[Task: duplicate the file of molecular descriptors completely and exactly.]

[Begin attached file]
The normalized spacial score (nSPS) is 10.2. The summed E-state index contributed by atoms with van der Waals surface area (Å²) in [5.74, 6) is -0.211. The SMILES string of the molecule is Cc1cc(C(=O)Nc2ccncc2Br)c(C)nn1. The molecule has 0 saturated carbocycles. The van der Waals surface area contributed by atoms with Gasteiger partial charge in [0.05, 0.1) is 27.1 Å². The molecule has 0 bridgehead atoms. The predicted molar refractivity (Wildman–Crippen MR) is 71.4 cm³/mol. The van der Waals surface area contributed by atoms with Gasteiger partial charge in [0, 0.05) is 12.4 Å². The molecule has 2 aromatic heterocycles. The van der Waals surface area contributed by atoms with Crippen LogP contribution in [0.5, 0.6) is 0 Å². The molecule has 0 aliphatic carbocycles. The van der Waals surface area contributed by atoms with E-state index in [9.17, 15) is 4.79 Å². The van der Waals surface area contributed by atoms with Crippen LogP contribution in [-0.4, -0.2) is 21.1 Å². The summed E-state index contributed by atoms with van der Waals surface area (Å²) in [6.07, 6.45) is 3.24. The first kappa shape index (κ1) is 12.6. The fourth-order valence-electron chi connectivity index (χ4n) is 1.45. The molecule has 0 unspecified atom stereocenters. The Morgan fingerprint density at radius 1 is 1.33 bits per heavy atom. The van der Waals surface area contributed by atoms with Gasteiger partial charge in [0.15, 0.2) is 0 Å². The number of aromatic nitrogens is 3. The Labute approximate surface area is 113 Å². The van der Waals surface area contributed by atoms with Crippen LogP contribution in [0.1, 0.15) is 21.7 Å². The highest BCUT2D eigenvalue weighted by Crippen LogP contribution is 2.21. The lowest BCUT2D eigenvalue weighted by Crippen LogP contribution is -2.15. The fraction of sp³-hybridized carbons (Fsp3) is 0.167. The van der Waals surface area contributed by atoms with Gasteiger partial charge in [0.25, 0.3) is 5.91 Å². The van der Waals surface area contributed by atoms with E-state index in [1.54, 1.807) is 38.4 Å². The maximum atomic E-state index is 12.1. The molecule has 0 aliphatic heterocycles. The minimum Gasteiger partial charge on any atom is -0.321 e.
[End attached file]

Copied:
The normalized spacial score (nSPS) is 10.2. The summed E-state index contributed by atoms with van der Waals surface area (Å²) in [5.74, 6) is -0.211. The SMILES string of the molecule is Cc1cc(C(=O)Nc2ccncc2Br)c(C)nn1. The molecule has 0 saturated carbocycles. The van der Waals surface area contributed by atoms with Gasteiger partial charge in [0.05, 0.1) is 27.1 Å². The molecule has 0 bridgehead atoms. The predicted molar refractivity (Wildman–Crippen MR) is 71.4 cm³/mol. The van der Waals surface area contributed by atoms with Gasteiger partial charge in [0, 0.05) is 12.4 Å². The molecule has 2 aromatic heterocycles. The van der Waals surface area contributed by atoms with Crippen LogP contribution in [0.5, 0.6) is 0 Å². The molecule has 0 aliphatic carbocycles. The van der Waals surface area contributed by atoms with E-state index in [9.17, 15) is 4.79 Å². The van der Waals surface area contributed by atoms with Crippen LogP contribution in [-0.4, -0.2) is 21.1 Å². The summed E-state index contributed by atoms with van der Waals surface area (Å²) in [6.07, 6.45) is 3.24. The first kappa shape index (κ1) is 12.6. The fourth-order valence-electron chi connectivity index (χ4n) is 1.45. The molecule has 0 unspecified atom stereocenters. The Morgan fingerprint density at radius 1 is 1.33 bits per heavy atom. The van der Waals surface area contributed by atoms with Gasteiger partial charge in [0.15, 0.2) is 0 Å². The number of aromatic nitrogens is 3. The Labute approximate surface area is 113 Å². The van der Waals surface area contributed by atoms with Crippen LogP contribution in [0.1, 0.15) is 21.7 Å². The highest BCUT2D eigenvalue weighted by Crippen LogP contribution is 2.21. The lowest BCUT2D eigenvalue weighted by Crippen LogP contribution is -2.15. The fraction of sp³-hybridized carbons (Fsp3) is 0.167. The van der Waals surface area contributed by atoms with Gasteiger partial charge in [0.25, 0.3) is 5.91 Å². The van der Waals surface area contributed by atoms with E-state index in [1.54, 1.807) is 38.4 Å². The maximum atomic E-state index is 12.1. The molecule has 0 aliphatic heterocycles. The minimum Gasteiger partial charge on any atom is -0.321 e.